The second day prompt for Poetry Pub’s November Poem a Day Challenge is “Cheese.” G.K. Chesterton in his essay, “Cheese,” writes,
“My forthcoming work in five volumes, ‘The Neglect of Cheese in European Literature,’ is a work of such unprecedented and laborious detail that it is doubtful if I shall live to finish it. Some overflowings from such a fountain of information may therefore be permitted to sprinkle these pages. I cannot yet wholly explain the neglect to which I refer. Poets have been mysteriously silent on the subject of cheese.”
This year’s Poetry Pub November Poem a Day Challenge hopes to put this egregious neglect to rights. The subject of my roundel is stinking bishop which enjoyed a bit of attention due to a reference in the Wallace and Gromit movie, Curse of the Were Rabbit. The notoriety was not entirely welcome though. Listen to this NPR interview with the world’s only stinking bishop cheesemaker, Charles Martel.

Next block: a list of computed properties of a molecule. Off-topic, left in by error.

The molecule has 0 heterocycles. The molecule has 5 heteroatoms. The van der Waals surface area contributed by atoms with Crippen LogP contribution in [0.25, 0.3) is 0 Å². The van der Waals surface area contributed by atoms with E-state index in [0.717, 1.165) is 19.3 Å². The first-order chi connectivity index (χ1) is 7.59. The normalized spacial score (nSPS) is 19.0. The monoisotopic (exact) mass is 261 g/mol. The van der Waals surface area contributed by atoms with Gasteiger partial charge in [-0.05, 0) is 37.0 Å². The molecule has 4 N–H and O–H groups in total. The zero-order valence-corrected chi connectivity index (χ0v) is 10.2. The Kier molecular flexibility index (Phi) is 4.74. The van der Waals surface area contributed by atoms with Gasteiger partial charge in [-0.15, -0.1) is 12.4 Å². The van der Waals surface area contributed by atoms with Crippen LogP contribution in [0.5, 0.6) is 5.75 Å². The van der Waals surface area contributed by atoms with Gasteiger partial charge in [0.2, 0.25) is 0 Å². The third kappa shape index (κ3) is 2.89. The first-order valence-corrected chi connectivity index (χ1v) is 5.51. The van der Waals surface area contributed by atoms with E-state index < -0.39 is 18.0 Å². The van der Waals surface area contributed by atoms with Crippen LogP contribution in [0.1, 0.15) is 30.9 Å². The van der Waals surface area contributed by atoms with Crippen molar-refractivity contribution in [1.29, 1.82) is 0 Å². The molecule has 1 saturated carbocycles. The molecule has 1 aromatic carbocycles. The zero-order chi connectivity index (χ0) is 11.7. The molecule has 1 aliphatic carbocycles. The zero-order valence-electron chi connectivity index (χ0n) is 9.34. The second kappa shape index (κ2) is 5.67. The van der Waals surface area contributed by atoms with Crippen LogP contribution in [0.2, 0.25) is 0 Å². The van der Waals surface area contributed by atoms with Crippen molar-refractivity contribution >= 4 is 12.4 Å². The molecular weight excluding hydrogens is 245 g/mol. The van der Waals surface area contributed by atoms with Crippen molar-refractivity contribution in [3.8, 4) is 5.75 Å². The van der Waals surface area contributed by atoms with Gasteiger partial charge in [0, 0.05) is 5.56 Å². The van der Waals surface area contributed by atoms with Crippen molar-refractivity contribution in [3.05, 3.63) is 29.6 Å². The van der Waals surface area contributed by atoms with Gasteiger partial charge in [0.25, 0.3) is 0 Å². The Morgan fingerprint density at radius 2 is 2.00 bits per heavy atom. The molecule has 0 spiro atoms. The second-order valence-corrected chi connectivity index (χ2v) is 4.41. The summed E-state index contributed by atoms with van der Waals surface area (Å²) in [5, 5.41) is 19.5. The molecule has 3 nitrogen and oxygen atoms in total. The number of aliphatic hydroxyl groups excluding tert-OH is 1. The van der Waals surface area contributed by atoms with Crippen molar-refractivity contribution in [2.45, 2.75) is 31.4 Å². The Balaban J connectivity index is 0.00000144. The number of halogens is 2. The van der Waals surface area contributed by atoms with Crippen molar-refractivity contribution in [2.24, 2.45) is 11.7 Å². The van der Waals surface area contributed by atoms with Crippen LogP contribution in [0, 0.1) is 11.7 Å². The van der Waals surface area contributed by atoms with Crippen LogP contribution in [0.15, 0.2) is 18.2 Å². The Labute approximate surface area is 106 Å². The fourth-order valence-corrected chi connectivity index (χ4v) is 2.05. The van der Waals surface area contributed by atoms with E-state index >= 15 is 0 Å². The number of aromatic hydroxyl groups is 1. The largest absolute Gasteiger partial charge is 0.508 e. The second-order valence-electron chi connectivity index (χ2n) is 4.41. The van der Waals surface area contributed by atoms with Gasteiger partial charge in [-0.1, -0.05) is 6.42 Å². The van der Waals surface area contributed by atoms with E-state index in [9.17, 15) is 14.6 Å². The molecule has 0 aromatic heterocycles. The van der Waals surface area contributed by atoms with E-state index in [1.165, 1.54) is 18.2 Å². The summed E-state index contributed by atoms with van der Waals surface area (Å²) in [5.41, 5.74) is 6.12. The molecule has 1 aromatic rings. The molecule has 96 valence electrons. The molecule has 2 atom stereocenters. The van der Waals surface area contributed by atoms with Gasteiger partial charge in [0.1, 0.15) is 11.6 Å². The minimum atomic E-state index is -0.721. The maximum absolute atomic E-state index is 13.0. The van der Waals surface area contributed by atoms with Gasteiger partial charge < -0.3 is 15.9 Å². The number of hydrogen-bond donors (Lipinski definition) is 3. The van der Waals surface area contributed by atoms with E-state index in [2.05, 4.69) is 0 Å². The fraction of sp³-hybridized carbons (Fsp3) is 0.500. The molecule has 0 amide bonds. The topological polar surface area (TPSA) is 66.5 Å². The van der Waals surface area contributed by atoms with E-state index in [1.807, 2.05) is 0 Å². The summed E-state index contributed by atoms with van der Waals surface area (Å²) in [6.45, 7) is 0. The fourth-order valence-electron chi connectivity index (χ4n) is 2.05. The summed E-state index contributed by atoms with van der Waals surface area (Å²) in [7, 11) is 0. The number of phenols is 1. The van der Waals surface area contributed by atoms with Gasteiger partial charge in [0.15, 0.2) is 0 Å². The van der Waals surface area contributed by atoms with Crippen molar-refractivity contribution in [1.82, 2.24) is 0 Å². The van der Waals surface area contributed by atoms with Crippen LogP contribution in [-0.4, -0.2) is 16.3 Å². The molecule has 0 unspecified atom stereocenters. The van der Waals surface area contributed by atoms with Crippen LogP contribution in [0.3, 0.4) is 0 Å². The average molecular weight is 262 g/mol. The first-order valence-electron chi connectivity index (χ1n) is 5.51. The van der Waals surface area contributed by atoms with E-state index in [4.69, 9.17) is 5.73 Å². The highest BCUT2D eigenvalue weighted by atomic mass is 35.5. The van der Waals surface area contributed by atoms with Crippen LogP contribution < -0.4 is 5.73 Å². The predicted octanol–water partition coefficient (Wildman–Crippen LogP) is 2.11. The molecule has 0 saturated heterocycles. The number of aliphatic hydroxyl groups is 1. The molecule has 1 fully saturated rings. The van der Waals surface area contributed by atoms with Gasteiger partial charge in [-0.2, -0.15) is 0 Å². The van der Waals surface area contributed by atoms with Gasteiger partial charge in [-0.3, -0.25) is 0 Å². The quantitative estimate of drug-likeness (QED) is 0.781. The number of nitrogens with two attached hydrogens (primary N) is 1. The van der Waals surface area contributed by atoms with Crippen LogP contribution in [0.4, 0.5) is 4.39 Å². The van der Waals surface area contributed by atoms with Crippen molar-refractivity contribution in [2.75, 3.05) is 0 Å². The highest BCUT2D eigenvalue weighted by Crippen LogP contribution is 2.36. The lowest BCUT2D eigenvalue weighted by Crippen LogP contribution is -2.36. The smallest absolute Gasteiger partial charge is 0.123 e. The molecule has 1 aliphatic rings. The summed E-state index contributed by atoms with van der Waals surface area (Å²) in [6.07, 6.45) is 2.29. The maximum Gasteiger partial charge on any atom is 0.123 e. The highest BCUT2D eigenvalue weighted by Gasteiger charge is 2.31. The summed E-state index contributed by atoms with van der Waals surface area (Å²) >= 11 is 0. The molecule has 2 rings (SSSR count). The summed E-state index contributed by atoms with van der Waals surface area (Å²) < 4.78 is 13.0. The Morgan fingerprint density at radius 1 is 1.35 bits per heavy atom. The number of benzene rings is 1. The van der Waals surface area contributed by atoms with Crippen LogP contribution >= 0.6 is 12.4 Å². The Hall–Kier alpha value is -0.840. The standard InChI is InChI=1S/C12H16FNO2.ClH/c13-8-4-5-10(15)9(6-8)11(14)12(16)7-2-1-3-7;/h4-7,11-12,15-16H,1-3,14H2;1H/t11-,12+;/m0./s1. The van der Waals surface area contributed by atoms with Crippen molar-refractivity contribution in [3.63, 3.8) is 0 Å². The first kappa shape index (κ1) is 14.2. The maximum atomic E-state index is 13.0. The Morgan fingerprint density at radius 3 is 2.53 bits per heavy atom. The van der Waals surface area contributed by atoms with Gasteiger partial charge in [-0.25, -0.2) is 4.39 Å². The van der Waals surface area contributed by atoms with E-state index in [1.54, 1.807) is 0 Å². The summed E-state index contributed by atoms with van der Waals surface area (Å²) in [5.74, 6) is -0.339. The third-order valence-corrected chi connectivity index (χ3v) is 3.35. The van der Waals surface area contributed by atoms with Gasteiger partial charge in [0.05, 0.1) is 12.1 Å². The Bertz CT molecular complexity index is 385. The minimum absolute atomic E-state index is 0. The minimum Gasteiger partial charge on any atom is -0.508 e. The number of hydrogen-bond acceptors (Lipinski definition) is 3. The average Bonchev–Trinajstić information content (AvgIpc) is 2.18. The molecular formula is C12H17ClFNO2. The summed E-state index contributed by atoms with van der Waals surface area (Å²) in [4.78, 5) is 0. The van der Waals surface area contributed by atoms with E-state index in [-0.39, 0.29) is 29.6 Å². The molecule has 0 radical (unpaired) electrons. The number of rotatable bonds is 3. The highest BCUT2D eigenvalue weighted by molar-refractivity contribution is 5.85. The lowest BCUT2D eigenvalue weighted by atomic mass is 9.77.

Here’s my attempt to rectify my fellow poets’ neglect.
The stinking bishop came today, Came by truck from a Gloucester town, We didn’t know he was on his way. The stinking bishop came today! A countryside rind, more yellow than brown, He looks old and sharp, long-past his heyday, Creamy inside though he's a thick-skinned round, And he stinks of strong drink (perry I’d say) Smells like he's bathed in it or been drowned. Just so, praise the sender, cry Huzzah! Hooray! The stinking bishop came today! © Randall Edwards 2021.